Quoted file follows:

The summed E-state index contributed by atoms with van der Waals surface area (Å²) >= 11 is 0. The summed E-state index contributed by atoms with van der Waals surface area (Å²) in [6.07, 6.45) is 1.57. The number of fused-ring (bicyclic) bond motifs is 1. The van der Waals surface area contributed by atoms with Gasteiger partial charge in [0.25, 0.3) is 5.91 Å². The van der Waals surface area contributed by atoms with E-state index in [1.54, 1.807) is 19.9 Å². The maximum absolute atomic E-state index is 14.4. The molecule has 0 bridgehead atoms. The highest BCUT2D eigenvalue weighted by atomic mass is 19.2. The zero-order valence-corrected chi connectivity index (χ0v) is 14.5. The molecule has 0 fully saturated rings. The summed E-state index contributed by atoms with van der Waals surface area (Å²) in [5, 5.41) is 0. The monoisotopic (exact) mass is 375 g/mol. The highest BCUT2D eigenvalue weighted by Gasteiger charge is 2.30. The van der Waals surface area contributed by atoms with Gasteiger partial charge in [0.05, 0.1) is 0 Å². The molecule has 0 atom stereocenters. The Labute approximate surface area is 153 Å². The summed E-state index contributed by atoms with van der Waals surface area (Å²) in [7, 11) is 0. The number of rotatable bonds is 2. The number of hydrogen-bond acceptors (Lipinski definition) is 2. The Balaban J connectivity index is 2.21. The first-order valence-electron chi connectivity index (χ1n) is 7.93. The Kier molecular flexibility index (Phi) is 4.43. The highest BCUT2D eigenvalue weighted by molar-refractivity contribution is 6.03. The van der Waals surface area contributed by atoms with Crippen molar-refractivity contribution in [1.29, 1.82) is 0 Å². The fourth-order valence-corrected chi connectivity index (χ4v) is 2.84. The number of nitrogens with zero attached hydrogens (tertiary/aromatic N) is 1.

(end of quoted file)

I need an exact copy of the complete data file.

The summed E-state index contributed by atoms with van der Waals surface area (Å²) >= 11 is 0. The summed E-state index contributed by atoms with van der Waals surface area (Å²) in [6.07, 6.45) is 1.57. The number of fused-ring (bicyclic) bond motifs is 1. The van der Waals surface area contributed by atoms with Gasteiger partial charge in [0.25, 0.3) is 5.91 Å². The van der Waals surface area contributed by atoms with E-state index in [1.54, 1.807) is 19.9 Å². The maximum absolute atomic E-state index is 14.4. The molecule has 0 bridgehead atoms. The highest BCUT2D eigenvalue weighted by atomic mass is 19.2. The zero-order valence-corrected chi connectivity index (χ0v) is 14.5. The molecule has 0 fully saturated rings. The summed E-state index contributed by atoms with van der Waals surface area (Å²) in [5, 5.41) is 0. The monoisotopic (exact) mass is 375 g/mol. The highest BCUT2D eigenvalue weighted by Gasteiger charge is 2.30. The van der Waals surface area contributed by atoms with Gasteiger partial charge in [0.05, 0.1) is 0 Å². The molecule has 0 atom stereocenters. The Labute approximate surface area is 153 Å². The summed E-state index contributed by atoms with van der Waals surface area (Å²) in [7, 11) is 0. The number of rotatable bonds is 2. The number of hydrogen-bond acceptors (Lipinski definition) is 2. The Balaban J connectivity index is 2.21. The first-order valence-electron chi connectivity index (χ1n) is 7.93. The Kier molecular flexibility index (Phi) is 4.43. The highest BCUT2D eigenvalue weighted by molar-refractivity contribution is 6.03. The van der Waals surface area contributed by atoms with Crippen molar-refractivity contribution in [1.29, 1.82) is 0 Å². The fourth-order valence-corrected chi connectivity index (χ4v) is 2.84. The number of nitrogens with zero attached hydrogens (tertiary/aromatic N) is 1.